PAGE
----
After months of near-constant protest in Nicaragua, at least 215 people are dead, 1,000 are injured, and President Daniel Ortega – an authoritarian leader who once seemed invincible – is on his last legs.
Citizens first took to the streets of Managua in early April after Ortega’s government was slow to respond to a massive forest fire inside Indio Maiz, the nation’s second-largest nature reserve. When the government quietly decided to tax retirees’ pension checks and increase employers’ insurance costs a week later, nationwide marches gained steam.
Police soon began killing protesters. What started as targeted, loosely organized protests quickly transformed into a movement. The goal: to remove President Daniel Ortega and his family from power.
Nicaragua vs. Goliath
Can Nicaragua, Latin America’s second poorest country, bring down its mighty regime by simply refusing to leave the streets? Local history suggests it can.
I am a Latin American scholar currently based in Managua, Nicaragua. My research on the ground suggests that presidents in this region who are challenged by mass protests fall much more frequently than one might suspect.
Most elected leaders in Latin America, a heavily democratic region, finish their terms. According to Christopher Martinez, a political science professor at Chile’s Temuco Catholic University, just 16 percent of South American presidents have resigned or been impeached since 1979.
However, that changes when leaders earn the ire of their citizens. Between 1985 and 2011, fully 70 percent of South American leaders who faced mass street protests were ultimately removed from office.
Nicaraguan protesters face a genuine Goliath in Daniel Ortega. In the only country since Cuba to orchestrate a successful armed revolution in Latin America, Ortega – a former Sandinista guerrilla who helped Nicaragua oust dictator Anastasio Somoza in 1979 – is a giant.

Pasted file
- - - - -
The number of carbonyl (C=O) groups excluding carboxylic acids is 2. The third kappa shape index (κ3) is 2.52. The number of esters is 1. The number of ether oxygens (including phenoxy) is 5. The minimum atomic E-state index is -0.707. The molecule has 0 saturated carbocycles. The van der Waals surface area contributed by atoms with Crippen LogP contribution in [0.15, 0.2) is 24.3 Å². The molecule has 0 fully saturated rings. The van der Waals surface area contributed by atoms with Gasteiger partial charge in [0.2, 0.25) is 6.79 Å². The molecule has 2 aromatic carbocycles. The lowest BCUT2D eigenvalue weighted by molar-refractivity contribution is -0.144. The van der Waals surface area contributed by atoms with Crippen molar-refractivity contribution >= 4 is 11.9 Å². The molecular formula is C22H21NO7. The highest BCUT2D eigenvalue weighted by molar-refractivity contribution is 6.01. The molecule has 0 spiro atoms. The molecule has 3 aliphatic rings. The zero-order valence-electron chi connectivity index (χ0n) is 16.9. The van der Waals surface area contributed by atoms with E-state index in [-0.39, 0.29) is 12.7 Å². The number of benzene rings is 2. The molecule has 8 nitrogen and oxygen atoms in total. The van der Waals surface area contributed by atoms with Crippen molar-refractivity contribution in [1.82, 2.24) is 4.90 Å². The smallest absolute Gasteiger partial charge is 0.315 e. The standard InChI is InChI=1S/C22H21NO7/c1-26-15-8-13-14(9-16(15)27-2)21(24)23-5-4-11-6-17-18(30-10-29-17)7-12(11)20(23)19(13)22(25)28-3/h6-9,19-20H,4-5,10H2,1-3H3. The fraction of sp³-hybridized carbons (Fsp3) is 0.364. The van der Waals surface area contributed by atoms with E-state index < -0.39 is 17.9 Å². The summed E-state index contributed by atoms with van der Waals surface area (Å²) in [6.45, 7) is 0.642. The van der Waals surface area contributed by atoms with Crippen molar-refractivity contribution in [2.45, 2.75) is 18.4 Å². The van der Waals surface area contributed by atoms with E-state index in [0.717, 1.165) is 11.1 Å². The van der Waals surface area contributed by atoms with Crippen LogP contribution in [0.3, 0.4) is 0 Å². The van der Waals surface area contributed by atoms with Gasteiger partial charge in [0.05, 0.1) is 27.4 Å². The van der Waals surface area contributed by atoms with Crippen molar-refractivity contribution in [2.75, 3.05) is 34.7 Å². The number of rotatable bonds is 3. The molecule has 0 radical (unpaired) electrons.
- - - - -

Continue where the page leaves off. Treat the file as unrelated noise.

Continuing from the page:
Ortega has been the most powerful person in Nicaragua for nearly 40 years and president for 16 of them. While out of office, from 1990 to 2006, Ortega effectively controlled the country as a powerful Sandinista delegate in the National Assembly.
Even when the Sandinistas were in the minority, Ortega could still bring the country to a halt by organizing mass protests, as he did countless times between 1990 and 2006. This irony is surely not lost on today’s anti-Ortega protesters.
But, as author Malcolm Gladwell writes in his latest book “David and Goliath: Underdogs, Misfits, and the Art of Battling Giants,” “Giants are not what we think they are. The same qualities that appear to give them strength are often the source of great weakness.”
In other words, dictators are not toppled, they trip over their own feet. In Ortega’s case, his greatest strength – his sheer audacity – has now fostered dangerous complacency.
How to topple a dictator
Latin America scholar Kathryn Hochstetler offers a basic formula for predicting whether Latin American presidents will fall to mass protest.